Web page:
On Monday morning, the Department received 22 more applications for our TT position. And the afternoon mail brought 2 more. Hopefully that is that last of those that were postmarked by the required date, but were hung up over the weekend in our university mailroom. Great (in a way) to have so many applications, but some are really sloppy, some don't have the Ph.D in anthropology and/or didn't mail all the required components (so they are gone from the pool, gone, gone, gone), and many just do not do the kind of scholarship we are asking for. On the one hand I appreciate it when people don't make an effort on either their letter or their vita to spin their work in our direction (this kind of misrepresentation is always easy to see past), but why waste our time and yours (especially the time of our office staff who must process your application as if it really matters)? Others are doing the kind of work we are looking for (broadly conceived) but haven't got the sophistication to better claim the field (here the committee's work is more interesting, at least), some have been out a long time and are just too all over the place (I mean, really, just clean up your vita--we know you have to make a living--but you're killing yourself with all this extraneous bs on the front and second pages of your vita), and yet others are so incredibly d*e*s*p*e*r*a*t*e to leave their current job (and apparently have this pattern of restlessness) that they are a major turnoff. Also, please make it easy on us, give us a list of courses you've taught, TA'ed, etc. Make it clear. Don't make us search through 65 entries of "Lecturer at Suchagreat University where I taught "Introduction to dumb and dumber," "Folkways of Underwater Weavers," "Post-Colonial Dance for Dimwits." We don't want to wade through narration on your vita. The place for narration is your letter of interest, where you have an open-ended opportunity to let us know that while you haven't taught an entire course in the field we are looking at, in such and such course that you have taught way too many times, you regularly use your fieldwork/dissertation research in the area to discuss this topic. Proofread your letter, or better yet, have two other individuals proofread, just for typos. The sad reality is that we are not reading your letters word for every word, but your errors will always find their way into our field of vision. So far I've read only two really brilliantly crafted letters. They are on topic and use language that demonstrates their knowledge of the field. They let us know that they know the institutional structure and student terrain on our campus (or know our campus, period), manage to convey that they could make a decent life for themselves teaching at a university that is not an R1 without feeling insecure and scummed, sound confident of challenges and opportunities, and so forth. It is also stunning to me how many letters are just pathetically generic. More venting later. I've got to go in and re-read some files. And then hold a meeting that generates a first-cut list.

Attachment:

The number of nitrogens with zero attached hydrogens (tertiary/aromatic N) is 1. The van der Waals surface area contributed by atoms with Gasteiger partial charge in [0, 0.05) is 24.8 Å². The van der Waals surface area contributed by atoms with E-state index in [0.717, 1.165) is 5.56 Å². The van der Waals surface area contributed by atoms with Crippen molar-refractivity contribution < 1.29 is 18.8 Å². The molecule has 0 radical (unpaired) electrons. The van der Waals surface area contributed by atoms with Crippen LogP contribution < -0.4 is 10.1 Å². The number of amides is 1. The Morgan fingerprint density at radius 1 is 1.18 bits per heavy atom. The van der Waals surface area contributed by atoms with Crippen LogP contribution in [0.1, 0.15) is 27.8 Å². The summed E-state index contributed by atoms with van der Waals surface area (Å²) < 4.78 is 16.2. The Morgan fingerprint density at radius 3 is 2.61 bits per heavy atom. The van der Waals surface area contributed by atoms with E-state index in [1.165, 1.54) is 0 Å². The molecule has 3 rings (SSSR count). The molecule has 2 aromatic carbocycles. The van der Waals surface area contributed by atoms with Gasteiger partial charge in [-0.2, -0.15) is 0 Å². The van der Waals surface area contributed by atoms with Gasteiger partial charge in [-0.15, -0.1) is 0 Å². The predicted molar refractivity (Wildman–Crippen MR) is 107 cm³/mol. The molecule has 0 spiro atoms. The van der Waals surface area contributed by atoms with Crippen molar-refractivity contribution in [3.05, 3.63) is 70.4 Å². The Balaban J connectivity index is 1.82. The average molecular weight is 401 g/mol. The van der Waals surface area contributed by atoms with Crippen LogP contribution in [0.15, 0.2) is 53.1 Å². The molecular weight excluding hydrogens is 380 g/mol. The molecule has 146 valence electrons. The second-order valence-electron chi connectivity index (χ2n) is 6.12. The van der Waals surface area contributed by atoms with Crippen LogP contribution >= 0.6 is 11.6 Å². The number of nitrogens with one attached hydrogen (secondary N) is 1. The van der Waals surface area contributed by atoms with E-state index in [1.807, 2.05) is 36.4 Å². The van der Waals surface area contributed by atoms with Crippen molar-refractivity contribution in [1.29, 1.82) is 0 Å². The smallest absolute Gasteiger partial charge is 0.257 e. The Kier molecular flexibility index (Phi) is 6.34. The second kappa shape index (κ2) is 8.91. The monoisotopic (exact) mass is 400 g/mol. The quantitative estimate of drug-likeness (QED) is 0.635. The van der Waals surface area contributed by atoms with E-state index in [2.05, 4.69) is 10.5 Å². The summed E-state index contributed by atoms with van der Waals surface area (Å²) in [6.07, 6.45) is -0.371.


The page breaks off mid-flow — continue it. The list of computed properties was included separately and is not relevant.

On an entirely different note: the day before last week's presidential debate, I mailed in my absentee ballot. Since I'm all about blogging my presidential ballots this year, I give you the following photo.
click to enlarge, of course!